Finishing in the game of soccer is a string of a complex series of actions and thoughts that end with a net rattle. The finishing mentality follows a flow, from the goalkeeper and defenders through the midfield, to the player taking the shot. Each player in the chain processes a three-part Do loop over and over again in the course of a single attack. As coaches and parents, we can strengthen our player's ability to process the game and bring an effective finishing mentality to the game.
The Finishing Mentality Extends Well Beyond the Opponent's Third
Some might say that a good finish starts in the back field. In the context of game day, I would agree with this. A good finish is a flow that's built up from the back field - payers reading cues in their environment, making decisions about those cues, and acting on them based on how they interpret those cues and how they judge their own abilities.
I would take it one step further back from the game day field though and say that a good finishing mentality starts well before game day. It's something that is made of interpretation skills, confidence (or lack of confidence), and abilities as developed in family and player units both on the pitch and off.
Every player carries whatever they have with them - both good and bad - into a game. If they believe it's okay to make mistakes, to be the person who doesn't score, and that they can be creative without judgment in front of their family and friends, they are much more likely to to the right thing or attempt seemingly impossible acts of creativity and courage. If, on the other hand, they are judged as not being worthy unless they sink an asteroid ball into the back of the net, dribble through 5 defenders, or take an over-the-head bicycle kick shot into the upper corner off the cross bar, they're not likely to rise to the occasion.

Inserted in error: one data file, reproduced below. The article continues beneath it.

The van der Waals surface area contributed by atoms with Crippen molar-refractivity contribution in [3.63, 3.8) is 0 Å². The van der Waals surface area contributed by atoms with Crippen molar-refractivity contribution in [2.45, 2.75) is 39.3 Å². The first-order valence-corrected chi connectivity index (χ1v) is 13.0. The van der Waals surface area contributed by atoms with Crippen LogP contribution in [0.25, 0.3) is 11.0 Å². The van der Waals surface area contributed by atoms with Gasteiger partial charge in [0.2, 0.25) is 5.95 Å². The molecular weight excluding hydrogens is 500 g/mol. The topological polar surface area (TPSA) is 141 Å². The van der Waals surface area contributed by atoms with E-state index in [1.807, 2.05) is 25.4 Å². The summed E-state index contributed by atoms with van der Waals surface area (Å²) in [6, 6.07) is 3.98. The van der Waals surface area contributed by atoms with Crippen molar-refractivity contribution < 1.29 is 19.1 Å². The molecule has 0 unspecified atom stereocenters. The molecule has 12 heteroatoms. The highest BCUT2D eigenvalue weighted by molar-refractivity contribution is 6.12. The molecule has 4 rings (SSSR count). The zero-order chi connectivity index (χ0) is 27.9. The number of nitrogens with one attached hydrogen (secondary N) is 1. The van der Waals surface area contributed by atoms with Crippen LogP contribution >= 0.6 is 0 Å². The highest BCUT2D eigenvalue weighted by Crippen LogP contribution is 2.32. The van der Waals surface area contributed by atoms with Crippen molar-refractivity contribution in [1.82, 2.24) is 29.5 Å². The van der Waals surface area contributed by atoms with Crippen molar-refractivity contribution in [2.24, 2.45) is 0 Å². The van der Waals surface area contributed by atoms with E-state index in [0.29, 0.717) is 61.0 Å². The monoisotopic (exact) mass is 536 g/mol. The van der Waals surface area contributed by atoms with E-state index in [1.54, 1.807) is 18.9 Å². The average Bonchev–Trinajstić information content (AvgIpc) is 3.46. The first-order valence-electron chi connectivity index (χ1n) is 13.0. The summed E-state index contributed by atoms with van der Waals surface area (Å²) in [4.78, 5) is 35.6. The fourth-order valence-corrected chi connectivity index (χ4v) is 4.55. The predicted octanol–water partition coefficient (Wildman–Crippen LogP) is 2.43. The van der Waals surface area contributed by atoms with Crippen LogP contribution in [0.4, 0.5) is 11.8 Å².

What we do and say in practice, how players interact with one another and come to learn one another's cues, and what we say to players at home - they all make a difference when it comes to that game day shot on goal. Get the first part right, and kids can be kids. Get it wrong and they can choke on pressure or fail to find their own confidence.
The Finishing Mentality is About More than Kicking a Ball in the Net
A great finishing play requires a string of thoughts and activities pulled together in concert. Capturing the ball, supporting ball movement, re-capturing the ball, timing pressure and runs, creating space for teammates to run the ball through - all of it is part of the finishing play. Every player - on the ball or off the ball - is contributing in some way to a good finish or a miss.
Assuming you accept this to be true, the question becomes: what can we do before game day to support the finishing mentality? It's not all on the coach, on the player, or on the parents. It's on all of us in the player's ecosystem. Think I'm zooming out too far? Consider how a player might play in light of a recent family crisis. Don't think coaches notice that stuff? Of COURSE we do.